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Mohawk Industries (NYSE:MHK) Has A Somewhat Strained Balance Sheet

Simply Wall St

The external fund manager backed by Berkshire Hathaway's Charlie Munger, Li Lu, makes no bones about it when he says 'The biggest investment risk is not the volatility of prices, but whether you will suffer a permanent loss of capital. So it might be obvious that you need to consider debt, when you think about how risky any given stock is, because too much debt can sink a company. Importantly, Mohawk Industries, Inc. (NYSE:MHK) does carry debt. But should shareholders be worried about its use of debt?

When Is Debt A Problem?

Generally speaking, debt only becomes a real problem when a company can't easily pay it off, either by raising capital or with its own cash flow. If things get really bad, the lenders can take control of the business. However, a more usual (but still expensive) situation is where a company must dilute shareholders at a cheap share price simply to get debt under control. Of course, debt can be an important tool in businesses, particularly capital heavy businesses. When we think about a company's use of debt, we first look at cash and debt together.

Check out our latest analysis for Mohawk Industries

How Much Debt Does Mohawk Industries Carry?

As you can see below, Mohawk Industries had US$3.05b of debt, at June 2019, which is about the same the year before. You can click the chart for greater detail. However, it does have US$128.1m in cash offsetting this, leading to net debt of about US$2.93b.

NYSE:MHK Historical Debt, October 18th 2019

A Look At Mohawk Industries's Liabilities

Zooming in on the latest balance sheet data, we can see that Mohawk Industries had liabilities of US$3.71b due within 12 months and liabilities of US$2.28b due beyond that. Offsetting these obligations, it had cash of US$128.1m as well as receivables valued at US$1.82b due within 12 months. So its liabilities total US$4.04b more than the combination of its cash and short-term receivables.

This deficit isn't so bad because Mohawk Industries is worth US$9.02b, and thus could probably raise enough capital to shore up its balance sheet, if the need arose. But it's clear that we should definitely closely examine whether it can manage its debt without dilution.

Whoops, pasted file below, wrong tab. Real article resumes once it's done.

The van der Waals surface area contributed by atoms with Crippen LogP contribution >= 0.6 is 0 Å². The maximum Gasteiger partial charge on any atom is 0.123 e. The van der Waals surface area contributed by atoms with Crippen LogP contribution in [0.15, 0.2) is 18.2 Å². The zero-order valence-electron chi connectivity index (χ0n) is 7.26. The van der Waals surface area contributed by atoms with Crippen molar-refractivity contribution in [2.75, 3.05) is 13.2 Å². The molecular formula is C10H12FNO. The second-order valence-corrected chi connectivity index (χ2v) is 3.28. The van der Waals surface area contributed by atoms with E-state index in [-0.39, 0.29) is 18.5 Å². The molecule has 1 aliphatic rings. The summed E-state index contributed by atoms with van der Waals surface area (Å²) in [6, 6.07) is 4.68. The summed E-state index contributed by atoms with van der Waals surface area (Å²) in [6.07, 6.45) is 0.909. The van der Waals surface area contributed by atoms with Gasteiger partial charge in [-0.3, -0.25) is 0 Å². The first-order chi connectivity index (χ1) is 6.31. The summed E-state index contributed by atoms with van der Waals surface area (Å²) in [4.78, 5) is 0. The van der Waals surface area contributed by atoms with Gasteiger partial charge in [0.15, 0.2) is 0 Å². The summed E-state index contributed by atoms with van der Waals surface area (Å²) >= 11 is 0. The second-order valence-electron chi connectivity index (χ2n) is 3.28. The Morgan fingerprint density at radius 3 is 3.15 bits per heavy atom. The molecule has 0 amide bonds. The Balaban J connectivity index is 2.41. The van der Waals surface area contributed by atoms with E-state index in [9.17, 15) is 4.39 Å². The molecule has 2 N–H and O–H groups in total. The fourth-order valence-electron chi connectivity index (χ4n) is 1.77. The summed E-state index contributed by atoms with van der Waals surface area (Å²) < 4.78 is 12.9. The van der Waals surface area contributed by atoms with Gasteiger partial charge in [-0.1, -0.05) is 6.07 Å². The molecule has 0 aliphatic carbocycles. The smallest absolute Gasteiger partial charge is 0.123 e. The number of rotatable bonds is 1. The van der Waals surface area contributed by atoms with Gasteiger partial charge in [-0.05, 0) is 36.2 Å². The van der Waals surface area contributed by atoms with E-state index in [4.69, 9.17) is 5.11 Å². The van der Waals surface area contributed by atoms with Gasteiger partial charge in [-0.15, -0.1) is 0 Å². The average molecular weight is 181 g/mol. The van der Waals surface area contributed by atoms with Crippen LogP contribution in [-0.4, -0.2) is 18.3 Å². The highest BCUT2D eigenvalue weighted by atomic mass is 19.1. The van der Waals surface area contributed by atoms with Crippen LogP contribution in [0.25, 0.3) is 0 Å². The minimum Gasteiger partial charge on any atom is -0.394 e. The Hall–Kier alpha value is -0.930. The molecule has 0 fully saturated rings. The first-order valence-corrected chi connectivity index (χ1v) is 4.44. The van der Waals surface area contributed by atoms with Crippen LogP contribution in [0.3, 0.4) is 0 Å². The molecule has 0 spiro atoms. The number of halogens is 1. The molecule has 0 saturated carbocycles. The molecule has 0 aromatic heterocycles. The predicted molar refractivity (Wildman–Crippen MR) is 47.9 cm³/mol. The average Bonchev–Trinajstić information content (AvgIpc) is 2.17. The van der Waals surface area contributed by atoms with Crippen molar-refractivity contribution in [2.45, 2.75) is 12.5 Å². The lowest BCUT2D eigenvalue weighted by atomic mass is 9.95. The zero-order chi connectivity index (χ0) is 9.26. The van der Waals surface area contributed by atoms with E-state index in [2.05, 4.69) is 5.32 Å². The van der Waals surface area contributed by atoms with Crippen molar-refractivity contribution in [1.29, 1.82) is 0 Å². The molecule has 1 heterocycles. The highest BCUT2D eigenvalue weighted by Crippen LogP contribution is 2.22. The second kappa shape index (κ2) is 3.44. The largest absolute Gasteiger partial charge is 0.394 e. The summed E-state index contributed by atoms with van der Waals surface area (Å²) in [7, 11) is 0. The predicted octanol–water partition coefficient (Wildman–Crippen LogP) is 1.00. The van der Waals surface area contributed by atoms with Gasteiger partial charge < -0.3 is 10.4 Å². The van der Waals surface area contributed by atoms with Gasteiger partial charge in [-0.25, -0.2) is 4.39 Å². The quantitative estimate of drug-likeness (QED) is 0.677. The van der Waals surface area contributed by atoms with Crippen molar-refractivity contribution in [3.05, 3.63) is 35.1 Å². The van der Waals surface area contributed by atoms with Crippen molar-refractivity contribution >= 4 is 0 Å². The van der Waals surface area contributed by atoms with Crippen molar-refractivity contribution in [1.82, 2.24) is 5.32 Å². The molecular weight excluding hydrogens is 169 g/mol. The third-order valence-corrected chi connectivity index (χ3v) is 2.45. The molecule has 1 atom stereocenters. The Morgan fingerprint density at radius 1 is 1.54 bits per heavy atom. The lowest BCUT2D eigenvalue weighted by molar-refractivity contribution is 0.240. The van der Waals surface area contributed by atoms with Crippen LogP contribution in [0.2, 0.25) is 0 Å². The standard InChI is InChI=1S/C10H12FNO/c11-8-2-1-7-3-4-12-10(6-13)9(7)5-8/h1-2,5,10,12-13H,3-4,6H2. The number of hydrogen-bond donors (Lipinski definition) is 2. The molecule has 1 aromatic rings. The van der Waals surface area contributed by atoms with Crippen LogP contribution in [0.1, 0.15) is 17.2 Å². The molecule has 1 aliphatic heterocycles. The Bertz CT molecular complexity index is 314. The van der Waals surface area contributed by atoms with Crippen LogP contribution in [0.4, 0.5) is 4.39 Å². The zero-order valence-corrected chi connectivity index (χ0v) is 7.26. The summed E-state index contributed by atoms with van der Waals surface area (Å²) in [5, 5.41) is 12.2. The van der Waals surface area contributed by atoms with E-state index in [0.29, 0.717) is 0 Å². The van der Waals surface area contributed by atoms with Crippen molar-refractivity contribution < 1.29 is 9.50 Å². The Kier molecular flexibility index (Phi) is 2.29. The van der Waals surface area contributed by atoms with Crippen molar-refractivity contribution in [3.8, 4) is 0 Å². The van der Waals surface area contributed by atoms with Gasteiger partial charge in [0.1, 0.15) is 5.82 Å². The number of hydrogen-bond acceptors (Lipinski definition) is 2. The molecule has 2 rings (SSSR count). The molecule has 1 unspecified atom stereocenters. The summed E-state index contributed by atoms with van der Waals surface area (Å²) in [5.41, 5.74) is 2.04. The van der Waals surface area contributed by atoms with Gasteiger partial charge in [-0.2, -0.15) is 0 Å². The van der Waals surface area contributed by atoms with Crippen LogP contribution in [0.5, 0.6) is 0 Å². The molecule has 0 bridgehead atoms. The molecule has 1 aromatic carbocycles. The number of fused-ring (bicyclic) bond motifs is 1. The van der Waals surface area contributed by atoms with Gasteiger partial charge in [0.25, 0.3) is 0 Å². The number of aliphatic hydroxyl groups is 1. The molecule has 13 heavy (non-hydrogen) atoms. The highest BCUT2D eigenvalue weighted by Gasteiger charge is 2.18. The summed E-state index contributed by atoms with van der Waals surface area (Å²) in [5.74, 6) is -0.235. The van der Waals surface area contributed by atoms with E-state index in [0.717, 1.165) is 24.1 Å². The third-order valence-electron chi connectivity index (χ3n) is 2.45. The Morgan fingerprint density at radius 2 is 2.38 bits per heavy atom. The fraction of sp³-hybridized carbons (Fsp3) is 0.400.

In order to size up a company's debt relative to its earnings, we calculate its net debt divided by its earnings before interest, tax, depreciation, and amortization (EBITDA) and its earnings before interest and tax (EBIT) divided by its interest expense (its interest cover). The advantage of this approach is that we take into account both the absolute quantum of debt (with net debt to EBITDA) and the actual interest expenses associated with that debt (with its interest cover ratio).

We'd say that Mohawk Industries's moderate net debt to EBITDA ratio ( being 1.9), indicates prudence when it comes to debt. And its strong interest cover of 23.3 times, makes us even more comfortable. Shareholders should be aware that Mohawk Industries's EBIT was down 26% last year. If that decline continues then paying off debt will be harder than selling foie gras at a vegan convention. When analysing debt levels, the balance sheet is the obvious place to start. But it is future earnings, more than anything, that will determine Mohawk Industries's ability to maintain a healthy balance sheet going forward. So if you want to see what the professionals think, you might find this free report on analyst profit forecasts to be interesting.

Finally, a company can only pay off debt with cold hard cash, not accounting profits. So we clearly need to look at whether that EBIT is leading to corresponding free cash flow. In the last three years, Mohawk Industries's free cash flow amounted to 36% of its EBIT, less than we'd expect. That weak cash conversion makes it more difficult to handle indebtedness.

Our View

Mohawk Industries's EBIT growth rate and conversion of EBIT to free cash flow definitely weigh on it, in our esteem. But its interest cover tells a very different story, and suggests some resilience. When we consider all the factors discussed, it seems to us that Mohawk Industries is taking some risks with its use of debt. So while that leverage does boost returns on equity, we wouldn't really want to see it increase from here. Given our hesitation about the stock, it would be good to know if Mohawk Industries insiders have sold any shares recently. You click here to find out if insiders have sold recently.

Of course, if you're the type of investor who prefers buying stocks without the burden of debt, then don't hesitate to discover our exclusive list of net cash growth stocks, today.

We aim to bring you long-term focused research analysis driven by fundamental data. Note that our analysis may not factor in the latest price-sensitive company announcements or qualitative material.

If you spot an error that warrants correction, please contact the editor at editorial-team@simplywallst.com. This article by Simply Wall St is general in nature. It does not constitute a recommendation to buy or sell any stock, and does not take account of your objectives, or your financial situation. Simply Wall St has no position in the stocks mentioned. Thank you for reading.